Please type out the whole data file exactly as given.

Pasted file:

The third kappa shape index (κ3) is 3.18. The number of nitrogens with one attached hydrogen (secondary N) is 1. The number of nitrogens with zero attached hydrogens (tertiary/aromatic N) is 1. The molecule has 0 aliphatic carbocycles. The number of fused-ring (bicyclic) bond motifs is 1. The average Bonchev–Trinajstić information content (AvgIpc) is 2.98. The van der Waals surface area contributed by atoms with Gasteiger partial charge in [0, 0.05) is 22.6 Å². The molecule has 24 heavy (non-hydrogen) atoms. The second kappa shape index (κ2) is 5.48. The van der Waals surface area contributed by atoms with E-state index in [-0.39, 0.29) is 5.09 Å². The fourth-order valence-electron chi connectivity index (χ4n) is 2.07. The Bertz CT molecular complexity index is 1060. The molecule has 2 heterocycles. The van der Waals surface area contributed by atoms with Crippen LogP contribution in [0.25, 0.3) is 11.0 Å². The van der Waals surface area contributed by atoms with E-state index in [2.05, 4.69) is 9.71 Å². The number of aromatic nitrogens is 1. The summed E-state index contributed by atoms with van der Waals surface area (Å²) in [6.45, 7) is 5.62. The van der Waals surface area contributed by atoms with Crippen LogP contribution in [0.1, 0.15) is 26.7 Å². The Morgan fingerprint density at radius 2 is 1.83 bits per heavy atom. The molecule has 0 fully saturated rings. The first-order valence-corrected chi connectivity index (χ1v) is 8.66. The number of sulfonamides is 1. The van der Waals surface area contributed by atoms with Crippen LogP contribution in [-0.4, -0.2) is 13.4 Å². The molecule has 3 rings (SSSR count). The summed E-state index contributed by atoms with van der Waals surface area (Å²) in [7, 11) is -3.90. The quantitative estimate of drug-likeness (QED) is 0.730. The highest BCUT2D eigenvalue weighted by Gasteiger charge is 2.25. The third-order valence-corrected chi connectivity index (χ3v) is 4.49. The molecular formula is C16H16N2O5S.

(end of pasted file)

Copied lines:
The third kappa shape index (κ3) is 3.18. The number of nitrogens with one attached hydrogen (secondary N) is 1. The number of nitrogens with zero attached hydrogens (tertiary/aromatic N) is 1. The molecule has 0 aliphatic carbocycles. The number of fused-ring (bicyclic) bond motifs is 1. The average Bonchev–Trinajstić information content (AvgIpc) is 2.98. The van der Waals surface area contributed by atoms with Gasteiger partial charge in [0, 0.05) is 22.6 Å². The molecule has 24 heavy (non-hydrogen) atoms. The second kappa shape index (κ2) is 5.48. The van der Waals surface area contributed by atoms with E-state index in [-0.39, 0.29) is 5.09 Å². The fourth-order valence-electron chi connectivity index (χ4n) is 2.07. The Bertz CT molecular complexity index is 1060. The molecule has 2 heterocycles. The van der Waals surface area contributed by atoms with Crippen LogP contribution in [0.25, 0.3) is 11.0 Å². The van der Waals surface area contributed by atoms with E-state index in [2.05, 4.69) is 9.71 Å². The number of aromatic nitrogens is 1. The summed E-state index contributed by atoms with van der Waals surface area (Å²) in [6.45, 7) is 5.62. The van der Waals surface area contributed by atoms with Crippen LogP contribution in [0.1, 0.15) is 26.7 Å². The Morgan fingerprint density at radius 2 is 1.83 bits per heavy atom. The molecule has 0 fully saturated rings. The first-order valence-corrected chi connectivity index (χ1v) is 8.66. The number of sulfonamides is 1. The van der Waals surface area contributed by atoms with Crippen LogP contribution in [-0.4, -0.2) is 13.4 Å². The molecule has 3 rings (SSSR count). The summed E-state index contributed by atoms with van der Waals surface area (Å²) in [7, 11) is -3.90. The quantitative estimate of drug-likeness (QED) is 0.730. The highest BCUT2D eigenvalue weighted by Gasteiger charge is 2.25. The third-order valence-corrected chi connectivity index (χ3v) is 4.49. The molecular formula is C16H16N2O5S.